Mexico ambush: Community debates whether to stay or leave after shooting  11/10/2019 20:01:03   Rafael Carranza

LA MORA, Mexico Row after row of pomegranate tree branches hang low with ripe red fruit, bursting open with the sweet tangy seeds inside. They line essentially every home in La Mora, a small community of about30 houses nestled among cloud-covered desert mountains in eastern Sonora.

The idyllic conditions are what drew these fundamentalists from the United States to this town in Mexiconearly 50 years ago.A river thatflows year-round through thedesert valley feeds the rich soil, and the communityworks together to grow pomegranatesand pecan trees.

November is harvest season, and this year's harvest was about to get under waywhen the idyll was shattered.Gunmen attacked three vehicles on a mountain road, leaving three mothers and six children dead.

In this place some 70 miles south of the U.S.-Mexico border, the shootings played out against a backdrop of ongoingdrug-smuggling and rising cartel violence region-wide.

And the families at La Mora who hold both U.S. and Mexican citizenshipfound themselves grappling with a question.

To stay or leave?

Theircontradicting feelingswereevident during the first two funeral services held in La Mora this week.

The tragedy brought together friends and families from all over the United States and northern Mexico, to the place many of them were born or spent significant amounts of time in at some point duringtheir lives.

The first funeral service on Thursday honoredDawna Langford, 43, and two of her children Trevor, 11, and Rogan, 2.During the service, her husband David Langford described how the ambush had already changed his community and only heightened his sense of insecurity.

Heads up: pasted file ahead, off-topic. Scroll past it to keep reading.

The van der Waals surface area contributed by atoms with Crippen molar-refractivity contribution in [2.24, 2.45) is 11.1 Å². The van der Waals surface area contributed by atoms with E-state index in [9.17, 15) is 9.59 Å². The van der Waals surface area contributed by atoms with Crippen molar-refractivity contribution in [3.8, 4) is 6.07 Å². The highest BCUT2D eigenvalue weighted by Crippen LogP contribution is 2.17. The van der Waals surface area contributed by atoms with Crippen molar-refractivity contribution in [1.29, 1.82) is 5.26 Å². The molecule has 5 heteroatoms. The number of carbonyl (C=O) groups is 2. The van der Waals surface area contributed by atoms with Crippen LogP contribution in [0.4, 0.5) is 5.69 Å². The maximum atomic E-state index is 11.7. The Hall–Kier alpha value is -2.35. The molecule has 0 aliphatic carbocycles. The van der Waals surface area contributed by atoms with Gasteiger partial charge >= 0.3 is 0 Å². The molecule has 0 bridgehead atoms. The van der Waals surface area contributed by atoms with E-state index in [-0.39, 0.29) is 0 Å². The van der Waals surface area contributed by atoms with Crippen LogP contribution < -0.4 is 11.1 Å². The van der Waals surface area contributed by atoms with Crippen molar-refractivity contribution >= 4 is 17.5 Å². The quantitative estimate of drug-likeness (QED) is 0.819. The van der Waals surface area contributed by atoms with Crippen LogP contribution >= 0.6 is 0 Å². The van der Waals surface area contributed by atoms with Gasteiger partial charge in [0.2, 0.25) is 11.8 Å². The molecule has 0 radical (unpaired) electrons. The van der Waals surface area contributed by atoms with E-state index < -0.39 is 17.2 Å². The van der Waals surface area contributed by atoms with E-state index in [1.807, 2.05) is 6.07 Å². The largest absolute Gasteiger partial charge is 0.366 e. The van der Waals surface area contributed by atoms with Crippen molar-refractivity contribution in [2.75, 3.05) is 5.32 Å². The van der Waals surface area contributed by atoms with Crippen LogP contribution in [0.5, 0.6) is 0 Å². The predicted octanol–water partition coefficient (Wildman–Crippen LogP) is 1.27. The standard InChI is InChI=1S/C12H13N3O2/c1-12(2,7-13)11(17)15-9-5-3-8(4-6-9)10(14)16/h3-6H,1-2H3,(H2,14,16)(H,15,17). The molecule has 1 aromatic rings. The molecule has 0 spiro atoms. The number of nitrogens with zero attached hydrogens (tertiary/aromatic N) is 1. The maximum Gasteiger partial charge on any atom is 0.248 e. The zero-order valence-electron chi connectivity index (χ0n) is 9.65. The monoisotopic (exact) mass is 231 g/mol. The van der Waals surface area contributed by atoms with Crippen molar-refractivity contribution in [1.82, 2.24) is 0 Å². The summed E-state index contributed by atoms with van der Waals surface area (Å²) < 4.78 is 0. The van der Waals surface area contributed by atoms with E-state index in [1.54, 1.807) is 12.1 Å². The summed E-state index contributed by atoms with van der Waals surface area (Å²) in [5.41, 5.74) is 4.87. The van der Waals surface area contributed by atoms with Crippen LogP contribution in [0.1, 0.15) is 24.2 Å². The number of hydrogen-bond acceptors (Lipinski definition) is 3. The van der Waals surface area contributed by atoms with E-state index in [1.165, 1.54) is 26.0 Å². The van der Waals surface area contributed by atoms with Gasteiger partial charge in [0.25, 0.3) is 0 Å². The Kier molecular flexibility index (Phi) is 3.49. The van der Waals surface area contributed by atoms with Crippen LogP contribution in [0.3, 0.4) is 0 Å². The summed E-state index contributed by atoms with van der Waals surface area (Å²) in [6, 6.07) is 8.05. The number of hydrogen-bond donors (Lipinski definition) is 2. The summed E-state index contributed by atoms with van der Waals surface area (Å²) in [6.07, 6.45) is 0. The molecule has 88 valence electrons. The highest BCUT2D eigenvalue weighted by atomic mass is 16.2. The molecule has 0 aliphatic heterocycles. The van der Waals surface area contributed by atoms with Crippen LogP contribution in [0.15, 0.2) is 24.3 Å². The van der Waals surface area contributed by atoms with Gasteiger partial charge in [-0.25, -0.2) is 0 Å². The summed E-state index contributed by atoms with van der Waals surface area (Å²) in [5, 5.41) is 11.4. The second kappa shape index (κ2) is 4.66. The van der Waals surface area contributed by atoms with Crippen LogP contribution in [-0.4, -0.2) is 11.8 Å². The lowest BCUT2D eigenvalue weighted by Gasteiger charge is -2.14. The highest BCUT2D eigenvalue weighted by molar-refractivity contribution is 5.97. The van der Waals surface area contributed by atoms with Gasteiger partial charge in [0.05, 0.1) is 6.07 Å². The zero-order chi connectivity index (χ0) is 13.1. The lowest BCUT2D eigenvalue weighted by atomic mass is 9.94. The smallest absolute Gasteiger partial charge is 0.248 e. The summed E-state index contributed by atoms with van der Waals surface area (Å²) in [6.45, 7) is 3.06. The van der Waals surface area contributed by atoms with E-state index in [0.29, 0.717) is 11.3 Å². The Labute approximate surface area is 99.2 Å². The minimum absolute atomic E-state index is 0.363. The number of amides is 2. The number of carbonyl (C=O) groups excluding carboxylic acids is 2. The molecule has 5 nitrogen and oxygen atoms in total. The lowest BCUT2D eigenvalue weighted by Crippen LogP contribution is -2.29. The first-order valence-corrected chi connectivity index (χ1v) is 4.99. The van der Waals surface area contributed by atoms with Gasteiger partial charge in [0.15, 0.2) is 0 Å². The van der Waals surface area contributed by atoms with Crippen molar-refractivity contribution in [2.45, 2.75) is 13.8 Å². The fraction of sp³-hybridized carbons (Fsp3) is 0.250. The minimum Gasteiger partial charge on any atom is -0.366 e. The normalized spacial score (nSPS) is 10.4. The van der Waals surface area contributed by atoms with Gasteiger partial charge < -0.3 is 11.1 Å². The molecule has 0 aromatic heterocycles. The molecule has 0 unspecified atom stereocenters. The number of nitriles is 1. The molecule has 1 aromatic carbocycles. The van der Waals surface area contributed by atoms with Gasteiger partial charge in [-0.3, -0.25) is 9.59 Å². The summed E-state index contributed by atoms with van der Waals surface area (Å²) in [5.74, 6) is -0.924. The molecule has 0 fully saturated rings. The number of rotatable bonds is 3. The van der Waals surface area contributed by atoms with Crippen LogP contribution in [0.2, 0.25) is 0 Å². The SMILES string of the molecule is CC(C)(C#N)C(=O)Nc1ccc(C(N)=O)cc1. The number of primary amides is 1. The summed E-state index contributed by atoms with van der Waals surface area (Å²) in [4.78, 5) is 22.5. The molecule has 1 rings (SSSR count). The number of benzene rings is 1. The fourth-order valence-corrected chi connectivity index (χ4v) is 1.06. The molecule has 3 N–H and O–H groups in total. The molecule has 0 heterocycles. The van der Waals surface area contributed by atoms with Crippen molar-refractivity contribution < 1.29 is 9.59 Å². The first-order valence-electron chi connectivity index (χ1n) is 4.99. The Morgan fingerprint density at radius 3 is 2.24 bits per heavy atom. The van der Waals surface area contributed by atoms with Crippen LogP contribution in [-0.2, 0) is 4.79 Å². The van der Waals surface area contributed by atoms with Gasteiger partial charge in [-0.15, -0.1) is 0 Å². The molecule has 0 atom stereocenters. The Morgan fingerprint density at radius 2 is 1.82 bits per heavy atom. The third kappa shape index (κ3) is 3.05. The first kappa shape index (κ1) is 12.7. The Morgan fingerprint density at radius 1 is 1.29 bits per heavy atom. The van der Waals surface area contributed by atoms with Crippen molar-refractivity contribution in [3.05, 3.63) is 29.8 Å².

This community here will forever, ever be changed, said David Langford, Dawnas husband, during her funeral. One of the biggest things to our lives is the safety of our family, and I dont feel safe. I havent for a few years here.

The atrocity of this crime, to me, I cant even comprehend it. Its gonna take years for me to even get over this. To me this is no little thing, Langford said. I do not feel safe here, and I wont because the truth is we are not safe here at the community.

But just a few hours later, the same community members who bid farewell to Dawna and her two children, also honored Rhonita Miller, 30, and four of her children: Howard, 12, Krystal, 10, and eight-month-old twins Titus and Tiana.

An ongoing discussion

During their service, her father Adrian LeBaron  who lives in Colonia LeBaron, a community with similar origins, but much larger than La Mora seemed almost defiant in explaining their communitys role in northern Mexico, despite the attack that took away his daughter and four grandchildren.

Reporters ask me, 'Why are you so intent on staying here in La Mora, or here in LeBaron?' he said. I tell them that La Mora isnt the best place for those who are from La Mora, and LeBaron isnt the best place for the LeBaron. I say its the only place. We wouldnt know how to live differently.

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It's unclear how many of the 30 or so families living in La Mora will leave. Already several of the houses at the ranch stand empty, as more and more familieschoose the safety of the United States.

Families living in La Mora and even more that traveled therefor the funeral services said the decision to stay or leave isan ongoing discussion among themselves.Almost everyone acknowledged there willbe somepeople leaving for good because of the shootings.

Some family members who don't live herebut visit from time to time said this trip may be their last time in La Mora.

"I don't think I will ever come back unless something drastically changes, and it's really sad because we have lots of family down here that we love and they're amazing people, wonderful people," said Emily Langford, who's related to all three women killed in the ambush.

'I can't leave these people'